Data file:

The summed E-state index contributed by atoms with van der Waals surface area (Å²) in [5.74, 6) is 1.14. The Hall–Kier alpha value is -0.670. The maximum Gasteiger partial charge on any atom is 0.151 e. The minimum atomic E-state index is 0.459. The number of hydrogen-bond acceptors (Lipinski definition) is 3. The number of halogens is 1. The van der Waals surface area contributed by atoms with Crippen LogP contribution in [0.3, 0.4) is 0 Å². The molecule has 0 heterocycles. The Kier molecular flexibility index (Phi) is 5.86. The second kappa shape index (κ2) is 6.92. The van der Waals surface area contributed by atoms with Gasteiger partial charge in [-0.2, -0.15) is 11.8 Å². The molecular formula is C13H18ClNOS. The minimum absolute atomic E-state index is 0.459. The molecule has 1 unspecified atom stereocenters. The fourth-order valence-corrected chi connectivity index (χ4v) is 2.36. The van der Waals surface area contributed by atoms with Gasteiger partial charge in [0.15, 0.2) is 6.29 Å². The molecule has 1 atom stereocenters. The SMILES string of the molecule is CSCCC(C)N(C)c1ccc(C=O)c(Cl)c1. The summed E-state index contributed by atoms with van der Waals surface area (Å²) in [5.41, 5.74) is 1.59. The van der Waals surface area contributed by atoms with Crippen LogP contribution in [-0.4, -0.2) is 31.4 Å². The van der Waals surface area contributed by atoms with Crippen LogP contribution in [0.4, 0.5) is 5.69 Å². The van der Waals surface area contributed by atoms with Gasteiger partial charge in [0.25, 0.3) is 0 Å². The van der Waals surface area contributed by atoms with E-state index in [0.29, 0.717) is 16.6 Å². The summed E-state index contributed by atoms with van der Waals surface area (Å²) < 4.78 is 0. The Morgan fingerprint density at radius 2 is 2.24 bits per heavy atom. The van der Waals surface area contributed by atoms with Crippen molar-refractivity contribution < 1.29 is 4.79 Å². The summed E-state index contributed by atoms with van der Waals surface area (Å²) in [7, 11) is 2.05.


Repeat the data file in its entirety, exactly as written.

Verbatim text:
The summed E-state index contributed by atoms with van der Waals surface area (Å²) in [5.74, 6) is 1.14. The Hall–Kier alpha value is -0.670. The maximum Gasteiger partial charge on any atom is 0.151 e. The minimum atomic E-state index is 0.459. The number of hydrogen-bond acceptors (Lipinski definition) is 3. The number of halogens is 1. The van der Waals surface area contributed by atoms with Crippen LogP contribution in [0.3, 0.4) is 0 Å². The molecule has 0 heterocycles. The Kier molecular flexibility index (Phi) is 5.86. The second kappa shape index (κ2) is 6.92. The van der Waals surface area contributed by atoms with Gasteiger partial charge in [-0.2, -0.15) is 11.8 Å². The molecular formula is C13H18ClNOS. The minimum absolute atomic E-state index is 0.459. The molecule has 1 unspecified atom stereocenters. The fourth-order valence-corrected chi connectivity index (χ4v) is 2.36. The van der Waals surface area contributed by atoms with Gasteiger partial charge in [0.15, 0.2) is 6.29 Å². The molecule has 1 atom stereocenters. The SMILES string of the molecule is CSCCC(C)N(C)c1ccc(C=O)c(Cl)c1. The summed E-state index contributed by atoms with van der Waals surface area (Å²) in [5.41, 5.74) is 1.59. The van der Waals surface area contributed by atoms with Crippen LogP contribution in [-0.4, -0.2) is 31.4 Å². The van der Waals surface area contributed by atoms with Crippen LogP contribution in [0.4, 0.5) is 5.69 Å². The van der Waals surface area contributed by atoms with Gasteiger partial charge in [0.25, 0.3) is 0 Å². The van der Waals surface area contributed by atoms with E-state index in [0.29, 0.717) is 16.6 Å². The summed E-state index contributed by atoms with van der Waals surface area (Å²) < 4.78 is 0. The Morgan fingerprint density at radius 2 is 2.24 bits per heavy atom. The van der Waals surface area contributed by atoms with Crippen molar-refractivity contribution < 1.29 is 4.79 Å². The summed E-state index contributed by atoms with van der Waals surface area (Å²) in [7, 11) is 2.05.